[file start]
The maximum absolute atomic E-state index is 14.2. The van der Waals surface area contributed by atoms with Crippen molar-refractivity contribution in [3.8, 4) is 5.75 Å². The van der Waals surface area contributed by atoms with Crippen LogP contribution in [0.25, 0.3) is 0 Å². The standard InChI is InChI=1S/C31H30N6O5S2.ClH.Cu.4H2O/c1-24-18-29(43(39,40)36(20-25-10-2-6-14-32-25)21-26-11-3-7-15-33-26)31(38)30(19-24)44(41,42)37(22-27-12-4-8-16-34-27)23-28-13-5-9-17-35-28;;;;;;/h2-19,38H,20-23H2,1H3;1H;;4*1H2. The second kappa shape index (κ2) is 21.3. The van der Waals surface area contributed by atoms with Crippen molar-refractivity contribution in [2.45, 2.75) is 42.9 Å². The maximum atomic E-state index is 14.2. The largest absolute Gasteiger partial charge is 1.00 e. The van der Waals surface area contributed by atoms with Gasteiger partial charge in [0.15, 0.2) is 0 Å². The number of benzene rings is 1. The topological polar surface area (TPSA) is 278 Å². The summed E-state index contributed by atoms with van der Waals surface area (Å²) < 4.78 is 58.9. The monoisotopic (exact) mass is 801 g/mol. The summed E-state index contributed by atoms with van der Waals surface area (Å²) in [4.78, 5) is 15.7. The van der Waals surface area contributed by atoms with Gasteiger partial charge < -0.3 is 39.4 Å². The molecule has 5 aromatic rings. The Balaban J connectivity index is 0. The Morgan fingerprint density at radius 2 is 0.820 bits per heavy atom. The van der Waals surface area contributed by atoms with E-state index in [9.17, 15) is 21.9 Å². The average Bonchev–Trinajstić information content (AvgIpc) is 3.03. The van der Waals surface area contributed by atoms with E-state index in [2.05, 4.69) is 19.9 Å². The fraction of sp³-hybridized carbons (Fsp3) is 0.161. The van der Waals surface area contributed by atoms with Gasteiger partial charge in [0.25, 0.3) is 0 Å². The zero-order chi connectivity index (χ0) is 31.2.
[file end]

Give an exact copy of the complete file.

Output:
The maximum absolute atomic E-state index is 14.2. The van der Waals surface area contributed by atoms with Crippen molar-refractivity contribution in [3.8, 4) is 5.75 Å². The van der Waals surface area contributed by atoms with Crippen LogP contribution in [0.25, 0.3) is 0 Å². The standard InChI is InChI=1S/C31H30N6O5S2.ClH.Cu.4H2O/c1-24-18-29(43(39,40)36(20-25-10-2-6-14-32-25)21-26-11-3-7-15-33-26)31(38)30(19-24)44(41,42)37(22-27-12-4-8-16-34-27)23-28-13-5-9-17-35-28;;;;;;/h2-19,38H,20-23H2,1H3;1H;;4*1H2. The second kappa shape index (κ2) is 21.3. The van der Waals surface area contributed by atoms with Crippen molar-refractivity contribution in [2.45, 2.75) is 42.9 Å². The maximum atomic E-state index is 14.2. The largest absolute Gasteiger partial charge is 1.00 e. The van der Waals surface area contributed by atoms with Gasteiger partial charge in [0.15, 0.2) is 0 Å². The number of benzene rings is 1. The topological polar surface area (TPSA) is 278 Å². The summed E-state index contributed by atoms with van der Waals surface area (Å²) < 4.78 is 58.9. The monoisotopic (exact) mass is 801 g/mol. The summed E-state index contributed by atoms with van der Waals surface area (Å²) in [4.78, 5) is 15.7. The van der Waals surface area contributed by atoms with Gasteiger partial charge < -0.3 is 39.4 Å². The molecule has 5 aromatic rings. The Balaban J connectivity index is 0. The Morgan fingerprint density at radius 2 is 0.820 bits per heavy atom. The van der Waals surface area contributed by atoms with E-state index in [9.17, 15) is 21.9 Å². The average Bonchev–Trinajstić information content (AvgIpc) is 3.03. The van der Waals surface area contributed by atoms with E-state index in [2.05, 4.69) is 19.9 Å². The fraction of sp³-hybridized carbons (Fsp3) is 0.161. The van der Waals surface area contributed by atoms with Gasteiger partial charge in [0.25, 0.3) is 0 Å². The zero-order chi connectivity index (χ0) is 31.2.